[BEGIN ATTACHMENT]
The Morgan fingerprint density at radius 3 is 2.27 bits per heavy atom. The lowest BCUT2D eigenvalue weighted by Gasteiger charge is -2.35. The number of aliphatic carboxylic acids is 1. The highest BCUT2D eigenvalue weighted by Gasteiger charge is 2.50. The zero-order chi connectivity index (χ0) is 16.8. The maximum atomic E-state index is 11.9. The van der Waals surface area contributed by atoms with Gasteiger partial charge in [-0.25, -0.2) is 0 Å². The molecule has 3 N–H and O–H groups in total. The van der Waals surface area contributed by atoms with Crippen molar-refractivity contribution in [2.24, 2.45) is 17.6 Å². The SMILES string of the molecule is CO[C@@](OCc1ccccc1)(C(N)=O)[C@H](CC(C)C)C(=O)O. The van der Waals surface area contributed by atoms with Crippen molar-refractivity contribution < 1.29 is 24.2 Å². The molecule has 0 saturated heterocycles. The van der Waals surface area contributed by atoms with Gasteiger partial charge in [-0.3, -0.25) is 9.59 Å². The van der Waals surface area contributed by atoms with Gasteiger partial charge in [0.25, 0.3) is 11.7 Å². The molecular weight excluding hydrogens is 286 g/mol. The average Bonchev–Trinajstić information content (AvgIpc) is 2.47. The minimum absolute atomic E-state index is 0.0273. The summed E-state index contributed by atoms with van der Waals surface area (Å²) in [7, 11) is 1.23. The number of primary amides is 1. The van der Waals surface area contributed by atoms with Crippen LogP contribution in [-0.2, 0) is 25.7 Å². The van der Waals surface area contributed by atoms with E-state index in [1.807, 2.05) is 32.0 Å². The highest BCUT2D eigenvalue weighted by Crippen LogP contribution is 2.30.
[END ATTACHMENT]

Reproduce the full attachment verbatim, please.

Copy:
The Morgan fingerprint density at radius 3 is 2.27 bits per heavy atom. The lowest BCUT2D eigenvalue weighted by Gasteiger charge is -2.35. The number of aliphatic carboxylic acids is 1. The highest BCUT2D eigenvalue weighted by Gasteiger charge is 2.50. The zero-order chi connectivity index (χ0) is 16.8. The maximum atomic E-state index is 11.9. The van der Waals surface area contributed by atoms with Gasteiger partial charge in [-0.25, -0.2) is 0 Å². The molecule has 3 N–H and O–H groups in total. The van der Waals surface area contributed by atoms with Crippen molar-refractivity contribution in [2.24, 2.45) is 17.6 Å². The SMILES string of the molecule is CO[C@@](OCc1ccccc1)(C(N)=O)[C@H](CC(C)C)C(=O)O. The van der Waals surface area contributed by atoms with Crippen molar-refractivity contribution < 1.29 is 24.2 Å². The molecule has 0 saturated heterocycles. The van der Waals surface area contributed by atoms with Gasteiger partial charge in [-0.3, -0.25) is 9.59 Å². The van der Waals surface area contributed by atoms with Gasteiger partial charge in [0.25, 0.3) is 11.7 Å². The molecular weight excluding hydrogens is 286 g/mol. The average Bonchev–Trinajstić information content (AvgIpc) is 2.47. The minimum absolute atomic E-state index is 0.0273. The summed E-state index contributed by atoms with van der Waals surface area (Å²) in [7, 11) is 1.23. The number of primary amides is 1. The van der Waals surface area contributed by atoms with Crippen LogP contribution in [-0.2, 0) is 25.7 Å². The van der Waals surface area contributed by atoms with E-state index in [1.807, 2.05) is 32.0 Å². The highest BCUT2D eigenvalue weighted by Crippen LogP contribution is 2.30.